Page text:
The Jewish New Year day is called Rosh Hashanah. It is celebrated on the 1st and 2nd days of the Hebrew month "Tishrei", and in fact begins on the 29th (and last) night of the month Elul. This is the only Jewish holiday which lasts for 2 entire days (considered as one very long day), and the reason for this is to emphasize its importance.
Rosh Hashanah's Apples and Honey
Rosh Hashanah and Yom Kippur are considered the two most sacred Jewish holidays, and are known as the "High Holy Days". The importance of Rosh Hashanah is not only in celebrating the New Year, but also in remembrance, judgment, and blowing the Shofar. Unlike most holidays, the origin of these two holidays is strictly religious, and has nothing to do with noting any historical events. The bible instructs all Jews to celebrate these important days by blowing the ram's horn on Rosh Hashanah and by a series of prohibitions on Yom Kippur.
Celebrating Rosh Hashanah
The celebration of the New Year begins on the evening of Rosh Hashanah by lighting a candle. Traditionally, the woman who lights the candle wears new clothes, or else places new fresh fruit on the table. This is followed by a traditional Rosh Hashanah Dinner.
The significance of Rosh Hashanah is also its being the Day of Judgment. According to Jewish belief, throughout the year God judges all human beings, and by the time of Rosh Hashanah he decides whether they deserve to be inscribed in "The Book of Life" or not. Those who are inscribed in this book are rewarded with a new year of happiness.
The Days of Awe
After Rosh Hashanah there are ten more days in which a person can change his or her behavior enough for God to change his initial decision. Therefore, on the first day of the holiday it is customary to go to a lake or a river and symbolically "cast away" your sins into the water. In addition, Jews do soul searching and ask for forgiveness for anything that they have done wrong in the past year.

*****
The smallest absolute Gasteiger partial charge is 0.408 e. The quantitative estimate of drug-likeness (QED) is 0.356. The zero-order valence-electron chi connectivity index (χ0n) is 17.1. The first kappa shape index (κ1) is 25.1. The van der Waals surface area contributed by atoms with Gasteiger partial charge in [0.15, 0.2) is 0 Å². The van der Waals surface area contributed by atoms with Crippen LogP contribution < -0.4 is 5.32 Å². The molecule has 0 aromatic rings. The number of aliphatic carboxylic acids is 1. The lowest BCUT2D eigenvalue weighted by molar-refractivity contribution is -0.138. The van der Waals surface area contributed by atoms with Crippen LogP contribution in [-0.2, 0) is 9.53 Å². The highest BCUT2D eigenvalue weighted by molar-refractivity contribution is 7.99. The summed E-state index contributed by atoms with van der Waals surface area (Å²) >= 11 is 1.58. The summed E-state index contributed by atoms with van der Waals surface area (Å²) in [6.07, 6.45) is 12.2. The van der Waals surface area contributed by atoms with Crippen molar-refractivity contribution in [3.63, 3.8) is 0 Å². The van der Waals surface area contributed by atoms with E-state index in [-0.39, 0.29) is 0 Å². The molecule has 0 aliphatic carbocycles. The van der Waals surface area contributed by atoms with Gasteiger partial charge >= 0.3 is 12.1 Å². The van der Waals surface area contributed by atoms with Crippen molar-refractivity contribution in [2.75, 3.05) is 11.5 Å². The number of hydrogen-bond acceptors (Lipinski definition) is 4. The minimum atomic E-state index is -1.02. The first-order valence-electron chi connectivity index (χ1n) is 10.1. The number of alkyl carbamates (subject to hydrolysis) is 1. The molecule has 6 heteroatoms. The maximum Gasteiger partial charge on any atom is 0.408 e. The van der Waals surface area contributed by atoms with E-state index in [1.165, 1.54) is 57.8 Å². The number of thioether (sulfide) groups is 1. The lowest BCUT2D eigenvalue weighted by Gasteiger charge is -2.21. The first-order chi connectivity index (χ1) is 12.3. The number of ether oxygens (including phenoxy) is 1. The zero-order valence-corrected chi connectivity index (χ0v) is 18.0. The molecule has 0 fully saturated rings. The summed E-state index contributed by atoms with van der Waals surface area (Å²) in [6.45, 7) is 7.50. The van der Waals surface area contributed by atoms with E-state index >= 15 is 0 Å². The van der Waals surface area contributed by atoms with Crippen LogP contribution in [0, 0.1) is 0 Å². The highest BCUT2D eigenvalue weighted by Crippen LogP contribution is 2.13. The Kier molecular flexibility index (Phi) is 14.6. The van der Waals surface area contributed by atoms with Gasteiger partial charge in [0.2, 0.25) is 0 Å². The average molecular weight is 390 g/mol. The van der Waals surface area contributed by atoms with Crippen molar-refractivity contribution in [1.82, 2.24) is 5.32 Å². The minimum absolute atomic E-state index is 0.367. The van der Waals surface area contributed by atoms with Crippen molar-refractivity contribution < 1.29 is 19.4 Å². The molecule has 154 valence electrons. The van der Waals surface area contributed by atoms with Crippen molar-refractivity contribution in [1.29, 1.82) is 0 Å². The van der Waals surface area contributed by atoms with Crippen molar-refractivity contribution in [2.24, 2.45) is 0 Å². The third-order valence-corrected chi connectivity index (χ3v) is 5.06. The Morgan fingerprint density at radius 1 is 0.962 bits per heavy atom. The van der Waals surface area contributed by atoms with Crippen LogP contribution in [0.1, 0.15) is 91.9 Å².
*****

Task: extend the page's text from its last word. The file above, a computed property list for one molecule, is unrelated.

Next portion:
Day of Remembrance
Rosh Hashanah is also considered a Day of Remembrance, because Jewish communities meet in the synagogue, go over their religious history and pray for Israel and for the rest of the Jews around the world (both as individuals and as a nation).
Rosh Hashanah Prayers
The prayers for Rosh Hashanah are found in the Machzor (a prayer book which includes specific prayers for the High Holy Days and for the three Pilgrim Festivals), and are accompanied by the blowing of the Shofar. The significance of this is awakening the soul and arousing it to repentance. It also signals the beginning of "The Days of Awe" - the ten days of introspection between Rosh Hashanah and Yom Kippur. In fact, blowing the horn is the only religious command for Rosh Hashanah, and during each of its two days one should hear it the Shofar one hundred times!
Rosh Hashanah Dinner
A traditional dinner held on Rosh Hashanah evening. Its unique characteristic is that it begins with many blessings for the New Year, accompanied by various kinds of food:
- A blessing for the wine
- A blessing for the "Challah" - the special bread eaten on Sabbath. Unlike the regular Challah, the Challah on Rosh Ha'Shana is round, a symbol for wanting the New Year to roll smoothly with no sorrow.
- Apples and honey- a blessing for a sweet year. For this reason also the Challah is often dipped in honey.
- Pomegranates - a blessing for many good deeds and commands.
- Head of a fish - a blessing for "being the head and not the tail", encouragement for leadership and initiative, and not following others blindly.